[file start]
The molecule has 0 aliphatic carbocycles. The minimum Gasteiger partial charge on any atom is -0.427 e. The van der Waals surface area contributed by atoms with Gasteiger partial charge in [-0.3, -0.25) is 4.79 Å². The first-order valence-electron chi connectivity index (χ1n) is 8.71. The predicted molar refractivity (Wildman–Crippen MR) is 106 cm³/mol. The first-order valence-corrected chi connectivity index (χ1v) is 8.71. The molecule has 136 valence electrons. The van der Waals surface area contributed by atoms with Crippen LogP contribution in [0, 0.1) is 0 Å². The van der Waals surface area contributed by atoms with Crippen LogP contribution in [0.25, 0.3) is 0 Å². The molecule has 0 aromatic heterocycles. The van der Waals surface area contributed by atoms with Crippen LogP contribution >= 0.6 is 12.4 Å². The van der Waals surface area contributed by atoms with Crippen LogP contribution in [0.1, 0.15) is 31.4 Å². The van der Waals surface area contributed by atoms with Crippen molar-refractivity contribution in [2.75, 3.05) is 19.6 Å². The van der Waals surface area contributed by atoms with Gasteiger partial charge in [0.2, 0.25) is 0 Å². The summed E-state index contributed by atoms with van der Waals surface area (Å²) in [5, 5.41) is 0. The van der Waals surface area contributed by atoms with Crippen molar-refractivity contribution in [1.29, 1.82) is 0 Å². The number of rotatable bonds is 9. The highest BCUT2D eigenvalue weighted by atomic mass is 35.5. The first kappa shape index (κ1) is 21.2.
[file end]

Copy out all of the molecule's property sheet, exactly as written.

The molecule has 0 aliphatic carbocycles. The minimum Gasteiger partial charge on any atom is -0.427 e. The van der Waals surface area contributed by atoms with Gasteiger partial charge in [-0.3, -0.25) is 4.79 Å². The first-order valence-electron chi connectivity index (χ1n) is 8.71. The predicted molar refractivity (Wildman–Crippen MR) is 106 cm³/mol. The first-order valence-corrected chi connectivity index (χ1v) is 8.71. The molecule has 136 valence electrons. The van der Waals surface area contributed by atoms with Crippen LogP contribution in [0, 0.1) is 0 Å². The van der Waals surface area contributed by atoms with Crippen LogP contribution in [0.25, 0.3) is 0 Å². The molecule has 0 aromatic heterocycles. The van der Waals surface area contributed by atoms with Crippen LogP contribution >= 0.6 is 12.4 Å². The van der Waals surface area contributed by atoms with Crippen LogP contribution in [0.1, 0.15) is 31.4 Å². The van der Waals surface area contributed by atoms with Crippen molar-refractivity contribution in [2.75, 3.05) is 19.6 Å². The van der Waals surface area contributed by atoms with Gasteiger partial charge in [0.2, 0.25) is 0 Å². The summed E-state index contributed by atoms with van der Waals surface area (Å²) in [5, 5.41) is 0. The van der Waals surface area contributed by atoms with Crippen molar-refractivity contribution in [1.29, 1.82) is 0 Å². The number of rotatable bonds is 9. The highest BCUT2D eigenvalue weighted by atomic mass is 35.5. The first kappa shape index (κ1) is 21.2.